Joel Schlosberg sent me a transcript of Graham Seaman’s excellent talk on “The Two Economies.”

Seaman treats his model of the two economies as analogous to the early modern period, when the new economy emerged from the guild system:

So I say that’s the first prerequisite — that you have people, that you have the old system actually producing the situation where there are people who need to get out of it, people who do not “fit” with the old system. Secondly, once these new people exist, they start infecting the old system....

Now I claim that there are bits of elements similar to that in the present as well. You have the old system becoming, the old system first generating the new one. It’s becoming increasingly hard for the old system to produce software products. There are many products — especially ones that require cooperation of some kind, that require some kind of sharing, even commercially, that simply can’t be produced under commercial constraints. And you see attempts at organization of standards bodies purely by software companies with one another, and the things break down. [some words are hard to hear] They are just inherently very, very bad at doing anything that requires real cooperation with one another. So you have some kinds of products, and I think this is software products and I think it’s going to increase in the future, that will exist as free software that do not exist as proprietary software, and won’t ever exist as proprietary software. Second..., I would say that as software industries become the leading sector of the economy, in many ways they’re a sector which is not really producing profits; they’re a sector which is taking profits from other parts of the economy.... It’s not, on the whole — commercial software, I do not believe, is on the whole, a large-scale creator of profits in itself. It’s a reorganizer, redistributor of profits held by monopoly and the law of copyright....

Personally ... I think that the value of that software is the value of the CD that it’s on, it’s the value of the work that went into copying the CD, and so on; and is absolutely minimal. So, in my opinion, nearly all of the price of that comes purely from laws which allow monopolies over software, it comes from copyright laws and so on....

Okay, so you have a market; you have some elements of the old system being unable to actually continue making a profit in the leading sector of its economy without the help of quite repressive, and increasingly repressive laws, that as far as I can see are going to go on to become even more repressive and interfering in ever-larger areas of peoples’ lives, that go well beyond these non-material products themselves. You have people working completely outside that system producing products which become very difficult for the old system to produce and you have the old system being forced by standard economic reasons to take up the new products. You have free software working its way into the old economy, spreading throughout it at quite a high rate, not just people; partly this is because firms are, especially over the last couple of years, have been forced to reduce their IT costs, so there is a big temptation, especially for the bigger firms, to say “Well, why can’t we use free software instead of paying for the new Microsoft licensing system?” So that’s happening. You have companies that are starting to say, “How can we as a small company compete with the big software houses?” One way to do that is to use free software as a kind of tool for competition.... But in doing so, they bring free software practices inside their own companies; they start to lose control. This gets to a point where, to some extent, managers just can no longer make arbitrary decisions about the form of software, about the contents, about the way it’s developed, because they can’t alienate the external people who work with them; they have to conform to their ideas, practices of free software developers. So you have the new system spreading back into the old, and starting to affect it.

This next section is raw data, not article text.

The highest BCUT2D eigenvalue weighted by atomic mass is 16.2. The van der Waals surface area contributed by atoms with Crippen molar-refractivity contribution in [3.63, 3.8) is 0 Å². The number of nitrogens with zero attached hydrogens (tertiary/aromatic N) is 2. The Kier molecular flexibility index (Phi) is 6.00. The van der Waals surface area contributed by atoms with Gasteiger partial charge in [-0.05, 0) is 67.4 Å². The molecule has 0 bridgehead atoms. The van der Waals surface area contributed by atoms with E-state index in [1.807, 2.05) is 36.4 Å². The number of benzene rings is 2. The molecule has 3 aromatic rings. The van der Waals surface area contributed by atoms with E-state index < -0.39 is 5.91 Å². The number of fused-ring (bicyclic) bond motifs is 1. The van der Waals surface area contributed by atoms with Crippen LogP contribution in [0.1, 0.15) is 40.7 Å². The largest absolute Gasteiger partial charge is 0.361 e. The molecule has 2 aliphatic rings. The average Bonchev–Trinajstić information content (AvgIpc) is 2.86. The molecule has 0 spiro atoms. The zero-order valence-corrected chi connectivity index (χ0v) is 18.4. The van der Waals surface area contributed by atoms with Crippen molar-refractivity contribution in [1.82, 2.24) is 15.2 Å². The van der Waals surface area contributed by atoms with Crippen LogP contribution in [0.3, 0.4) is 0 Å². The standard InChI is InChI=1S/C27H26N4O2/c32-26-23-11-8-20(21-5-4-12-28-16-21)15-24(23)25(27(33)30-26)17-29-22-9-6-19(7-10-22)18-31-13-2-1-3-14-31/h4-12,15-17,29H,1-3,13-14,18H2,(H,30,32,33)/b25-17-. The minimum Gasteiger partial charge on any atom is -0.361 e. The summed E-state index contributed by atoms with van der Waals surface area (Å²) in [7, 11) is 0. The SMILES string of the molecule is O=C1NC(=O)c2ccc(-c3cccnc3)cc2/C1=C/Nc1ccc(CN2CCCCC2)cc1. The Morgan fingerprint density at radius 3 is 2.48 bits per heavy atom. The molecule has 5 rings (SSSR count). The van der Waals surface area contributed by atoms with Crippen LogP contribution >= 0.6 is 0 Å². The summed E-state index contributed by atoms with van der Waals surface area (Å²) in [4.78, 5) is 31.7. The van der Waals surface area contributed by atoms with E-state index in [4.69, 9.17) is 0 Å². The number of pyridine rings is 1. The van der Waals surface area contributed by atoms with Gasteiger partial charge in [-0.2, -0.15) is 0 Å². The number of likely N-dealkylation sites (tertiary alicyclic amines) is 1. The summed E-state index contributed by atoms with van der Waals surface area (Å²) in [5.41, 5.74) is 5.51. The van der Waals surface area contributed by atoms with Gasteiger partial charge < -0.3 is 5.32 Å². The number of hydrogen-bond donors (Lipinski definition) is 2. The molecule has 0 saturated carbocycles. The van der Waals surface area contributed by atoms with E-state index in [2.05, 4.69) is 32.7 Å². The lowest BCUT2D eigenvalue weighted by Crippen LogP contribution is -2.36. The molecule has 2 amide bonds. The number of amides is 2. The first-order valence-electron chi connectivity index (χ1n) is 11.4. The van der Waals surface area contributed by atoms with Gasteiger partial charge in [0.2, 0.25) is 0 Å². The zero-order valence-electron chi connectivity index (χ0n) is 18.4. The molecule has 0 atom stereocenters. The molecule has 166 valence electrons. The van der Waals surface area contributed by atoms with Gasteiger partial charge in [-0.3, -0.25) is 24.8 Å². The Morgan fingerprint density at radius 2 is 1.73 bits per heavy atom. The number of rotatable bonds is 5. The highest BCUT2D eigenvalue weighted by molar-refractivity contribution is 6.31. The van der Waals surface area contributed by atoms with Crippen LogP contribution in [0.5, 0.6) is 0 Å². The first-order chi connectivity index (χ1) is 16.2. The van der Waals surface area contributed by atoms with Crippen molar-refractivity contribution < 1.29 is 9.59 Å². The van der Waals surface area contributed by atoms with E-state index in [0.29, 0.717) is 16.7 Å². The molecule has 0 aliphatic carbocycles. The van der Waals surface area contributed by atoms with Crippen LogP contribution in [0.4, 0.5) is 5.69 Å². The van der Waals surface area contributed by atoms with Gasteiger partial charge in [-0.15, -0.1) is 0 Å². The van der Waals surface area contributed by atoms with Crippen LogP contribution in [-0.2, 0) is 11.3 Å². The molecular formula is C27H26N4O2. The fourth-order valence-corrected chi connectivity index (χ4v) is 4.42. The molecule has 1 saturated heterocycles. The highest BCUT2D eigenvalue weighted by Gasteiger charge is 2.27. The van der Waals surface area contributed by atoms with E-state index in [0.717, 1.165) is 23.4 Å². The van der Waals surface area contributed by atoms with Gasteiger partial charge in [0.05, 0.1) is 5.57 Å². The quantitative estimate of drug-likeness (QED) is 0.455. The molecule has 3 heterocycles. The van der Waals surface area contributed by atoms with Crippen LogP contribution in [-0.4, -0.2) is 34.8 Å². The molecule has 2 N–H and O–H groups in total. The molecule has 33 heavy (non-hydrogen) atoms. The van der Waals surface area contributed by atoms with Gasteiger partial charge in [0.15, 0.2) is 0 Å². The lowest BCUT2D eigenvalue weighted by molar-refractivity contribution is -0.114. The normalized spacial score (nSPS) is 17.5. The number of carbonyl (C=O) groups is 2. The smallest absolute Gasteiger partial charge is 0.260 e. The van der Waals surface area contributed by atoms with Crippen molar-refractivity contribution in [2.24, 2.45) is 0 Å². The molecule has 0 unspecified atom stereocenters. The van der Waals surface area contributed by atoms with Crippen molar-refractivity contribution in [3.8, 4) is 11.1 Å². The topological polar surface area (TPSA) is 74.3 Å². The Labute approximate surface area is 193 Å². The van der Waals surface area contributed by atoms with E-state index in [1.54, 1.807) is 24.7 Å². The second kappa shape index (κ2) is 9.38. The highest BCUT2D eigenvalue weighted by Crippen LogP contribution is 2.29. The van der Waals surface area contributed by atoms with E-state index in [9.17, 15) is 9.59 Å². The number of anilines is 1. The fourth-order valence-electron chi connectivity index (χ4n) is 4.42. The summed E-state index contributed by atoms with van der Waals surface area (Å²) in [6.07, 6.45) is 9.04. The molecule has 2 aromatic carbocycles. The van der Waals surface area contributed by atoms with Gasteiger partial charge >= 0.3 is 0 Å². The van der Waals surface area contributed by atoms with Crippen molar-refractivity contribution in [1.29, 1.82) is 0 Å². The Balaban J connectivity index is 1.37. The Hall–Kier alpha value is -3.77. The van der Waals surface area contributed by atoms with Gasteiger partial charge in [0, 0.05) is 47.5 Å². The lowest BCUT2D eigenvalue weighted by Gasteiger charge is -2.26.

There’s a lot of discussion of the specific ways that the new system is affecting the old, and a libertarian Marxist class analysis of the groups in the new economy with an interest in breaking through the restrictions of the old, that’s too complicated to summarize here. Definitely worth checking out, though. He seems pretty sympathetic to the “petty bourgeois,” libertarian-capitalist segment of the free software community.

Anyway, at some point, as the saying goes, quantity gets transformed into quality:

So, what you have to be talking about instead is some way of actually spreading from this small social group here, to larger social groups. Now these are gonna be — if you’re starting to talk about spreading to other groups, and they’re probably still gonna be in these circles of unemployed, self-employed still, although not in the programming sector. You’re talking about people who don’t necessarily know how to program, or have any interest in programs, programming, or want to become programmers. If there’s going to be a world based on free software principles, it will not be a world which is entirely composed of programmers. Most people find it incredibly tedious and boring and don’t even want to understand it. So you have to talk about spreading in stages from this; you have to talk about defining, how is it possible to get to other groups? Eventually, you hope it will have spread far enough that the ideas and practices become commonplace for people. And then, the person stuck in the factory making washing machines can say, “Well, yes, but in the factory I do this, but when I’m outside here I want to listen to some music, I do something quite different. And if I need a program for my computer and it doesn’t work, I ask somebody and they tell me. Why is it in here that I do everything by orders?” And once large chunks of people’s lives have become the other way, then there’s the possibility that they might start to think, “How do I organize this other stuff that I’m doing differently?” But it’s not going to come all at once. So...